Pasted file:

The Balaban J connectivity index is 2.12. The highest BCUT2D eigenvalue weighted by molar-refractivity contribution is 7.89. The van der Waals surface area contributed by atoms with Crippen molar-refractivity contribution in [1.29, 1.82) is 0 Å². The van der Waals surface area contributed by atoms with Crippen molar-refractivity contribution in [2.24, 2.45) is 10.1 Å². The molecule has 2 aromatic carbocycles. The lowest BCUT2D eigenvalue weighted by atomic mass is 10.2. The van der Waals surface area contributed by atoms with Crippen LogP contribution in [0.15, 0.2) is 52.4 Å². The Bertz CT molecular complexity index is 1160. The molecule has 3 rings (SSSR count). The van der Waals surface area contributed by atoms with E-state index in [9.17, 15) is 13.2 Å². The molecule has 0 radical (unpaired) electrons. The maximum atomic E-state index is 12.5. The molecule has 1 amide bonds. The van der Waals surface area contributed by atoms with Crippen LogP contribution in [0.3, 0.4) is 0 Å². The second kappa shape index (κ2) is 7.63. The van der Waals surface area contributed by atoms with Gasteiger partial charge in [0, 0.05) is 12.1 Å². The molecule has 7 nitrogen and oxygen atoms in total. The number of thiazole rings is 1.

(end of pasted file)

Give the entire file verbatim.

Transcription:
The Balaban J connectivity index is 2.12. The highest BCUT2D eigenvalue weighted by molar-refractivity contribution is 7.89. The van der Waals surface area contributed by atoms with Crippen molar-refractivity contribution in [1.29, 1.82) is 0 Å². The van der Waals surface area contributed by atoms with Crippen molar-refractivity contribution in [2.24, 2.45) is 10.1 Å². The molecule has 2 aromatic carbocycles. The lowest BCUT2D eigenvalue weighted by atomic mass is 10.2. The van der Waals surface area contributed by atoms with Crippen LogP contribution in [0.15, 0.2) is 52.4 Å². The Bertz CT molecular complexity index is 1160. The molecule has 3 rings (SSSR count). The van der Waals surface area contributed by atoms with E-state index in [9.17, 15) is 13.2 Å². The molecule has 0 radical (unpaired) electrons. The maximum atomic E-state index is 12.5. The molecule has 1 amide bonds. The van der Waals surface area contributed by atoms with Crippen LogP contribution in [0.3, 0.4) is 0 Å². The second kappa shape index (κ2) is 7.63. The van der Waals surface area contributed by atoms with Gasteiger partial charge in [0, 0.05) is 12.1 Å². The molecule has 7 nitrogen and oxygen atoms in total. The number of thiazole rings is 1.